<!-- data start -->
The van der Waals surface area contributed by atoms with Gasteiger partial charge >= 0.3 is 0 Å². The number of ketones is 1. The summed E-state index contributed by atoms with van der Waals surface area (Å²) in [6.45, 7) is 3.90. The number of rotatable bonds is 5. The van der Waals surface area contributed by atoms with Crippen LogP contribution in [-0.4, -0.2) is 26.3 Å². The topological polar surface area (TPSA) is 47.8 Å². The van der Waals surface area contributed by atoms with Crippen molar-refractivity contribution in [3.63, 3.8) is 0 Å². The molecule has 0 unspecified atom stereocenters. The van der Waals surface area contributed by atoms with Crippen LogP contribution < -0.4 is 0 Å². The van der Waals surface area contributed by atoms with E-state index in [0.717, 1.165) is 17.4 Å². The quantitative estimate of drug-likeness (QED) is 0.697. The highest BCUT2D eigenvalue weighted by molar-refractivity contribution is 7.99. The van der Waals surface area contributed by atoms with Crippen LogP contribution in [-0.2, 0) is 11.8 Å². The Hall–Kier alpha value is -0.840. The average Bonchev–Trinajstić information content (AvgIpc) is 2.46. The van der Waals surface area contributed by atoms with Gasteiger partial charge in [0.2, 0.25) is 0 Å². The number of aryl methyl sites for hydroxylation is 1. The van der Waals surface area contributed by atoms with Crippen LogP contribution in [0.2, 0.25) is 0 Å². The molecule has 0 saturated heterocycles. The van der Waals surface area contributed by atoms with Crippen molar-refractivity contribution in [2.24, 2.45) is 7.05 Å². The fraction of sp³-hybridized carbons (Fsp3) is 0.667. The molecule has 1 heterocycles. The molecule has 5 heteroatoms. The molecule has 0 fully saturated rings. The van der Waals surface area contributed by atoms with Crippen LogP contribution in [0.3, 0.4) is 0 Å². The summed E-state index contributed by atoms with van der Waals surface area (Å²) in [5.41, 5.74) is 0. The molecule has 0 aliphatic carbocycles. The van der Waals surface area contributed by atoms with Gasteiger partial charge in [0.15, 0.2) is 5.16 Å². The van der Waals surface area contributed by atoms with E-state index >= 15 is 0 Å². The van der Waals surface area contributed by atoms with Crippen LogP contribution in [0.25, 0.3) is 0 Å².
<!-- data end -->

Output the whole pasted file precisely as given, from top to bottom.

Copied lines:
The van der Waals surface area contributed by atoms with Gasteiger partial charge >= 0.3 is 0 Å². The number of ketones is 1. The summed E-state index contributed by atoms with van der Waals surface area (Å²) in [6.45, 7) is 3.90. The number of rotatable bonds is 5. The van der Waals surface area contributed by atoms with Crippen LogP contribution in [-0.4, -0.2) is 26.3 Å². The topological polar surface area (TPSA) is 47.8 Å². The van der Waals surface area contributed by atoms with Crippen molar-refractivity contribution in [3.63, 3.8) is 0 Å². The molecule has 0 unspecified atom stereocenters. The van der Waals surface area contributed by atoms with Crippen LogP contribution < -0.4 is 0 Å². The van der Waals surface area contributed by atoms with E-state index in [0.717, 1.165) is 17.4 Å². The quantitative estimate of drug-likeness (QED) is 0.697. The highest BCUT2D eigenvalue weighted by molar-refractivity contribution is 7.99. The van der Waals surface area contributed by atoms with Crippen LogP contribution in [-0.2, 0) is 11.8 Å². The Hall–Kier alpha value is -0.840. The average Bonchev–Trinajstić information content (AvgIpc) is 2.46. The van der Waals surface area contributed by atoms with Gasteiger partial charge in [0.2, 0.25) is 0 Å². The number of aryl methyl sites for hydroxylation is 1. The van der Waals surface area contributed by atoms with Crippen LogP contribution in [0.2, 0.25) is 0 Å². The molecule has 0 saturated heterocycles. The van der Waals surface area contributed by atoms with Crippen molar-refractivity contribution in [2.24, 2.45) is 7.05 Å². The fraction of sp³-hybridized carbons (Fsp3) is 0.667. The molecule has 1 heterocycles. The molecule has 5 heteroatoms. The molecule has 0 fully saturated rings. The van der Waals surface area contributed by atoms with Crippen LogP contribution in [0.3, 0.4) is 0 Å². The summed E-state index contributed by atoms with van der Waals surface area (Å²) in [5.41, 5.74) is 0. The molecule has 0 aliphatic carbocycles. The van der Waals surface area contributed by atoms with Gasteiger partial charge in [0.15, 0.2) is 5.16 Å². The van der Waals surface area contributed by atoms with E-state index >= 15 is 0 Å². The van der Waals surface area contributed by atoms with Crippen LogP contribution in [0.25, 0.3) is 0 Å².